Stephen Errity, GT Correspondent
Filip Salaquarda and Toni Vilander produced an impressive performance in mixed conditions to give their AF Corse Ferrari team its first victory in the GT1 World Championship at the Slovakiaring today. Albert von Thurn und Taxis and Tomas Enge came home second, after a remarkable fighting drive by the latter driver in increasingly wet conditions.
The race started under the safety car due to a large amount concrete dust on the track, which had been used to soak up oil dropped around much of the circuit by the #8 Exim Bank Team China Porsche 911 on the way to the grid. There was also a temporary chicane installed before the Slovakiaring's famous jump, in an effort to stop any of the GT3 cars becoming airborne.
When the safety car withdrew, fast Finn Vilander in the #3 Ferrari 458 wasted no time improving on his fourth-place grid position. Second was his by the end of the pit straight, and he took the lead with a confident move down the inside of polesitter Stef Dusseldorp in the #1 HEXIS Racing McLaren shortly afterwards. Things didn't go so well for Francesco Castellaci in the sister Ferrari, who misjudged a move on Michael Bartels' Vita4One BMW and ended up in the gravel. Another off from his co-driver Enzo Ide later in the race kept them well out of contention.
Bartels had started the #18 car second, but the early laps saw him lose places to not only the charging Vilander, but also Oliver Jarvis in the #33 Team WRT Audi, Alvaro Parente in the #2 HEXIS McLaren and Marc Basseng in the #38 All-Inkl Mercedes, so the Vita4One team boss was now sixth overall. Meanwhile, Laurens Vanthoor in the #32 Audi took himself out of contention by running wide. Up front, Parente soon caught and passed both Jarvis' Audi R8 and his McLaren team-mate Dusseldop to take up second place behind Vilander.
Time spent under the safety car meant it was not long before the pit window opened, and Bartels was among the first in, handing the Z4 over to his quick Dutch co-driver Yelmer Buurman. Another man pitting early was Albert von Thurn und Taxis in the #24 Reiter Engineering Lamborghini. A problem with one of the Gallardo's wheels delayed co-driver Tomas Enge's return to the race, but this was not the last we'd hear from him. Unusually for GT1, there were no significant changes of order during the pit stops, but shortly after the cars re-joined, Buurman managed to get ahead of Parente's co-driver Demoustier in the #2 McLaren. He now lay third, behind Salaquarda in the leading Ferrari and Dusseldorp's very quick co-driver Fred Makowiecki in the #1 McLaren.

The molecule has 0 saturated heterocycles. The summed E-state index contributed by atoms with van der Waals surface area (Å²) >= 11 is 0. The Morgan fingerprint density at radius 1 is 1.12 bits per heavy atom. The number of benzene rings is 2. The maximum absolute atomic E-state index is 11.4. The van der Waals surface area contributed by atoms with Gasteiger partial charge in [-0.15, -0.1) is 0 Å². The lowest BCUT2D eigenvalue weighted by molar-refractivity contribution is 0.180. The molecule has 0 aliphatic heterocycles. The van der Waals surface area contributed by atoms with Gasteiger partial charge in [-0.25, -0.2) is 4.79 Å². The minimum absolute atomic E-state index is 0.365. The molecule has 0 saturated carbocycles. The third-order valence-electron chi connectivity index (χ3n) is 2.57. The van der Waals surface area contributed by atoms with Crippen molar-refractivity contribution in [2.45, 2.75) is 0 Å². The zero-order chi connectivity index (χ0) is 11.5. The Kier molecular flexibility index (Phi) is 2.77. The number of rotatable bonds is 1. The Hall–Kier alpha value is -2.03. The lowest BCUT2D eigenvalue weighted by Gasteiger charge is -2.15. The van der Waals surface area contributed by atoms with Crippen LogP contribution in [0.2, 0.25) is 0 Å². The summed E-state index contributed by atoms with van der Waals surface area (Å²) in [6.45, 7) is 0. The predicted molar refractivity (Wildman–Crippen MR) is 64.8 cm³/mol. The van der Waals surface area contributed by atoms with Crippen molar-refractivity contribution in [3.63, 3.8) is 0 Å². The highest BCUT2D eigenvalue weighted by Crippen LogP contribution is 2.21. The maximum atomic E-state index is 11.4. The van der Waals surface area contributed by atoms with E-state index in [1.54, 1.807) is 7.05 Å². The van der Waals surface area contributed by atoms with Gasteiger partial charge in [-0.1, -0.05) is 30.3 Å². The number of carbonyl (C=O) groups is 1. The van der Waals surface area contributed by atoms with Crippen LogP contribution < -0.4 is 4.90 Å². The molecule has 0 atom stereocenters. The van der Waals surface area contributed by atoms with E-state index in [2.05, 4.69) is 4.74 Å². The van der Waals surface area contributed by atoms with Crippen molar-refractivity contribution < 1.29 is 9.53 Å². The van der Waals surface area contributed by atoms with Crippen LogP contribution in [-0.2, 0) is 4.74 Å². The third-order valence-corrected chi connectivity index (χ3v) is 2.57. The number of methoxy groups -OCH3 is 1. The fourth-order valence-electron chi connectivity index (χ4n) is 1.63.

For a while, it looked as through the Frenchman would produce a typically clinical performance and hunt down Salaquarda for the win, but soon it became clear the MP4-12C didn't have the expected pace. Light rain that appeared early in the race was getting heavier now, yet it seems there were bigger issues than just a lack of grip, as the other McLaren had by now retired with smoke coming from the engine bay. Makowiecki would eventually limp across the line in ninth after losing many positions in the final stint.
Instead, the man to watch in the closing laps was Tomas Enge. Despite losing time in his pitstop, he was able to find more grip than anyone else on the damp track in slick tyres, and soon despatched with both Frank Stippler in the #33 Audi and Marcus Winkelhock in the #38 Mercedes to take fourth. He inherited third when Makowiecki hit trouble, and such was his relentless pace that he was battling for second with Buurman almost all the way around the final lap. The thrilling contest was eventually resolved in the Czech driver's favour, capping off a remarkable drive in a car that had started from 12th.
Mike Parisy salvaged fifth for the Exim Bank Team China team in the #7 car, after the #8 pulled in on the formation lap due to continuing mechanical problems. Neither of the Valmon Racing Team Russia Aston Martins started this race due to financial issues, and it was a nightmare event for Matteo Cressoni and Milos Pavlovic in the lone Sunred Ford GT, who had to start from the back of the grid due to a technical infringement after qualifying a very promising third.